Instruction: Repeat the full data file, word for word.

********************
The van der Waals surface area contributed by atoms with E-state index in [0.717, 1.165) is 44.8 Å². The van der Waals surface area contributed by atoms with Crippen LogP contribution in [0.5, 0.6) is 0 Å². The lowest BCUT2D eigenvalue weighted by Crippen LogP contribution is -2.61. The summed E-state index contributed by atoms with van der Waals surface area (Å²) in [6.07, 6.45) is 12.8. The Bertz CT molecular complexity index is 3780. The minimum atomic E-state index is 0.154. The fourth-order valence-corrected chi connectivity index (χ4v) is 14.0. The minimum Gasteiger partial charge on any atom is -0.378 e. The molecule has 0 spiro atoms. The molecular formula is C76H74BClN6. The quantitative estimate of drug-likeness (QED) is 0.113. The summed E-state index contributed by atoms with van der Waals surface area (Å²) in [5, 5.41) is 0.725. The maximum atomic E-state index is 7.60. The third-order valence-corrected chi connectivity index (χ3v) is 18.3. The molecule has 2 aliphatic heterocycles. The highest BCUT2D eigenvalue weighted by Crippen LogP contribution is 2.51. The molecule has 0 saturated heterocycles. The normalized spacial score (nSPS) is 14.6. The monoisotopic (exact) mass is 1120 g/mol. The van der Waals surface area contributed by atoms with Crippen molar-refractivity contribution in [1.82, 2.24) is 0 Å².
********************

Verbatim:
The van der Waals surface area contributed by atoms with E-state index in [0.717, 1.165) is 44.8 Å². The van der Waals surface area contributed by atoms with Crippen LogP contribution in [0.5, 0.6) is 0 Å². The lowest BCUT2D eigenvalue weighted by Crippen LogP contribution is -2.61. The summed E-state index contributed by atoms with van der Waals surface area (Å²) in [6.07, 6.45) is 12.8. The Bertz CT molecular complexity index is 3780. The minimum atomic E-state index is 0.154. The fourth-order valence-corrected chi connectivity index (χ4v) is 14.0. The minimum Gasteiger partial charge on any atom is -0.378 e. The molecule has 0 spiro atoms. The molecular formula is C76H74BClN6. The quantitative estimate of drug-likeness (QED) is 0.113. The summed E-state index contributed by atoms with van der Waals surface area (Å²) in [5, 5.41) is 0.725. The maximum atomic E-state index is 7.60. The third-order valence-corrected chi connectivity index (χ3v) is 18.3. The molecule has 2 aliphatic heterocycles. The highest BCUT2D eigenvalue weighted by Crippen LogP contribution is 2.51. The molecule has 0 saturated heterocycles. The normalized spacial score (nSPS) is 14.6. The monoisotopic (exact) mass is 1120 g/mol. The van der Waals surface area contributed by atoms with Crippen molar-refractivity contribution in [1.82, 2.24) is 0 Å².